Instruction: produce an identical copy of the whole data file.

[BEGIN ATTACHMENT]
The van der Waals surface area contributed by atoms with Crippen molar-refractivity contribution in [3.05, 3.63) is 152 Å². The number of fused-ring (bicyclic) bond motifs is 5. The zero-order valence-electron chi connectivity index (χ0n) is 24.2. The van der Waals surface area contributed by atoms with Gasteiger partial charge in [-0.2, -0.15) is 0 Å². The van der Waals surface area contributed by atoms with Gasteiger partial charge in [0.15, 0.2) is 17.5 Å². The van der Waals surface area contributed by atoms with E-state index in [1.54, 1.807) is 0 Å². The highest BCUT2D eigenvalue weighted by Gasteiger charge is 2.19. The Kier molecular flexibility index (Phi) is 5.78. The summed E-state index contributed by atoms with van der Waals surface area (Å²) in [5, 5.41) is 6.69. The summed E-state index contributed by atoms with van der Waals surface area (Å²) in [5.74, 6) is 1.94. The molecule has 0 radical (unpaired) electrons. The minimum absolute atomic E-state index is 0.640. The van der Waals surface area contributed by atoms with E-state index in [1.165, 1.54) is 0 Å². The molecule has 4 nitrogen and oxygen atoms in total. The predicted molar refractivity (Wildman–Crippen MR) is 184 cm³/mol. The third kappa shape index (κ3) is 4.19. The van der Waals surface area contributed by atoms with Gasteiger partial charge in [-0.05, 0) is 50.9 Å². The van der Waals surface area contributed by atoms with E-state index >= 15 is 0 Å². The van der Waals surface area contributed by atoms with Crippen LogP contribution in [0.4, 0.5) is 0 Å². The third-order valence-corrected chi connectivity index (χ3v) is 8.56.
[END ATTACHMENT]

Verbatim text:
The van der Waals surface area contributed by atoms with Crippen molar-refractivity contribution in [3.05, 3.63) is 152 Å². The number of fused-ring (bicyclic) bond motifs is 5. The zero-order valence-electron chi connectivity index (χ0n) is 24.2. The van der Waals surface area contributed by atoms with Gasteiger partial charge in [-0.2, -0.15) is 0 Å². The van der Waals surface area contributed by atoms with Gasteiger partial charge in [0.15, 0.2) is 17.5 Å². The van der Waals surface area contributed by atoms with E-state index in [1.54, 1.807) is 0 Å². The highest BCUT2D eigenvalue weighted by Gasteiger charge is 2.19. The Kier molecular flexibility index (Phi) is 5.78. The summed E-state index contributed by atoms with van der Waals surface area (Å²) in [5, 5.41) is 6.69. The summed E-state index contributed by atoms with van der Waals surface area (Å²) in [5.74, 6) is 1.94. The molecule has 0 radical (unpaired) electrons. The minimum absolute atomic E-state index is 0.640. The van der Waals surface area contributed by atoms with E-state index in [1.165, 1.54) is 0 Å². The molecule has 4 nitrogen and oxygen atoms in total. The predicted molar refractivity (Wildman–Crippen MR) is 184 cm³/mol. The third kappa shape index (κ3) is 4.19. The van der Waals surface area contributed by atoms with Gasteiger partial charge in [-0.05, 0) is 50.9 Å². The van der Waals surface area contributed by atoms with E-state index >= 15 is 0 Å². The van der Waals surface area contributed by atoms with Crippen LogP contribution in [0.4, 0.5) is 0 Å². The third-order valence-corrected chi connectivity index (χ3v) is 8.56.